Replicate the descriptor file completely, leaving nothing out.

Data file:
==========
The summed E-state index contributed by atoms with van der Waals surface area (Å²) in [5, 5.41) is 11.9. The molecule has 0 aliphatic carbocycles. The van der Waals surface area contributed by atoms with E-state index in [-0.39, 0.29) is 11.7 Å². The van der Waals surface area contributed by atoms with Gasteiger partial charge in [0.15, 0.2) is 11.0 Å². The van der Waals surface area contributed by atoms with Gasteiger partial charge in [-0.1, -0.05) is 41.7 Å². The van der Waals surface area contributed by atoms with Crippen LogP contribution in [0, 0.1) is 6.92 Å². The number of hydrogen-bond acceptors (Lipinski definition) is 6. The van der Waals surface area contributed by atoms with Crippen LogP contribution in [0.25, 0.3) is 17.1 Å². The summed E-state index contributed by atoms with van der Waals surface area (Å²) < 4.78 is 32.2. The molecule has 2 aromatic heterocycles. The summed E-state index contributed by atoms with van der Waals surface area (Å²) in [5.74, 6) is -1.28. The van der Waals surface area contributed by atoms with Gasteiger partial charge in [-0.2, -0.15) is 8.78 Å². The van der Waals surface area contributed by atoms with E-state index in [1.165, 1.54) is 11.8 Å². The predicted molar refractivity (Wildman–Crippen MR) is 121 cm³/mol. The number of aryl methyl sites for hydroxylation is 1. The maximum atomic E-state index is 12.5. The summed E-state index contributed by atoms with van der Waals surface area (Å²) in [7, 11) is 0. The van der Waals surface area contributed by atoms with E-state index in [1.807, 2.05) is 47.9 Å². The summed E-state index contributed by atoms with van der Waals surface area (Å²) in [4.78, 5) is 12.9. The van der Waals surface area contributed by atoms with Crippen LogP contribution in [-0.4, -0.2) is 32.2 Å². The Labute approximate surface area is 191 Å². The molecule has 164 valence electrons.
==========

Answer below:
The summed E-state index contributed by atoms with van der Waals surface area (Å²) in [5, 5.41) is 11.9. The molecule has 0 aliphatic carbocycles. The van der Waals surface area contributed by atoms with E-state index in [-0.39, 0.29) is 11.7 Å². The van der Waals surface area contributed by atoms with Gasteiger partial charge in [0.15, 0.2) is 11.0 Å². The van der Waals surface area contributed by atoms with Gasteiger partial charge in [-0.1, -0.05) is 41.7 Å². The van der Waals surface area contributed by atoms with Crippen LogP contribution in [0, 0.1) is 6.92 Å². The number of hydrogen-bond acceptors (Lipinski definition) is 6. The van der Waals surface area contributed by atoms with Crippen LogP contribution in [0.25, 0.3) is 17.1 Å². The summed E-state index contributed by atoms with van der Waals surface area (Å²) < 4.78 is 32.2. The molecule has 2 aromatic heterocycles. The summed E-state index contributed by atoms with van der Waals surface area (Å²) in [5.74, 6) is -1.28. The van der Waals surface area contributed by atoms with Gasteiger partial charge in [-0.2, -0.15) is 8.78 Å². The van der Waals surface area contributed by atoms with E-state index in [1.165, 1.54) is 11.8 Å². The predicted molar refractivity (Wildman–Crippen MR) is 121 cm³/mol. The number of aryl methyl sites for hydroxylation is 1. The maximum atomic E-state index is 12.5. The summed E-state index contributed by atoms with van der Waals surface area (Å²) in [7, 11) is 0. The van der Waals surface area contributed by atoms with E-state index in [1.807, 2.05) is 47.9 Å². The summed E-state index contributed by atoms with van der Waals surface area (Å²) in [4.78, 5) is 12.9. The van der Waals surface area contributed by atoms with Crippen LogP contribution in [-0.4, -0.2) is 32.2 Å². The Labute approximate surface area is 191 Å². The molecule has 164 valence electrons.